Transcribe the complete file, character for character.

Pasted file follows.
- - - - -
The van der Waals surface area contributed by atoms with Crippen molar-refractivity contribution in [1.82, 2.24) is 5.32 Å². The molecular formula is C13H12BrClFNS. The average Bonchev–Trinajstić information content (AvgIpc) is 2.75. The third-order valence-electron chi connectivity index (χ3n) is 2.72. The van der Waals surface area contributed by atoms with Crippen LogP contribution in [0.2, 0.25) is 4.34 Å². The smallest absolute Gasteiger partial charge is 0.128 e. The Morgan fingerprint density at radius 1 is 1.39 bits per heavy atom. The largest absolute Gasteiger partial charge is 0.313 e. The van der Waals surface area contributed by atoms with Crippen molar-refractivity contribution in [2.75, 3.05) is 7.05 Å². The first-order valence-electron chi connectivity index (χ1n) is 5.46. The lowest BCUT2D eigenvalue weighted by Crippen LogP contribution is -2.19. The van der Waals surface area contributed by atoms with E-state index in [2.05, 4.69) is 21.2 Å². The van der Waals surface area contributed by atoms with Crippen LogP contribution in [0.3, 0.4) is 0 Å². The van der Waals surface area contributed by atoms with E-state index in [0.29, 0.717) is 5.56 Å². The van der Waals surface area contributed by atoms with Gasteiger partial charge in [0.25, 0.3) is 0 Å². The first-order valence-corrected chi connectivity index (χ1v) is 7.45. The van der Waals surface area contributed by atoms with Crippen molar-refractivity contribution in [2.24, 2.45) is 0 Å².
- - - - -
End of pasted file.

The van der Waals surface area contributed by atoms with Crippen molar-refractivity contribution in [1.82, 2.24) is 5.32 Å². The molecular formula is C13H12BrClFNS. The average Bonchev–Trinajstić information content (AvgIpc) is 2.75. The third-order valence-electron chi connectivity index (χ3n) is 2.72. The van der Waals surface area contributed by atoms with Crippen LogP contribution in [0.2, 0.25) is 4.34 Å². The smallest absolute Gasteiger partial charge is 0.128 e. The Morgan fingerprint density at radius 1 is 1.39 bits per heavy atom. The largest absolute Gasteiger partial charge is 0.313 e. The van der Waals surface area contributed by atoms with Crippen molar-refractivity contribution in [2.75, 3.05) is 7.05 Å². The first-order valence-electron chi connectivity index (χ1n) is 5.46. The lowest BCUT2D eigenvalue weighted by Crippen LogP contribution is -2.19. The van der Waals surface area contributed by atoms with E-state index in [2.05, 4.69) is 21.2 Å². The van der Waals surface area contributed by atoms with Crippen LogP contribution in [0.3, 0.4) is 0 Å². The van der Waals surface area contributed by atoms with E-state index in [0.29, 0.717) is 5.56 Å². The van der Waals surface area contributed by atoms with Gasteiger partial charge in [0.25, 0.3) is 0 Å². The first-order valence-corrected chi connectivity index (χ1v) is 7.45. The van der Waals surface area contributed by atoms with Crippen molar-refractivity contribution in [2.24, 2.45) is 0 Å².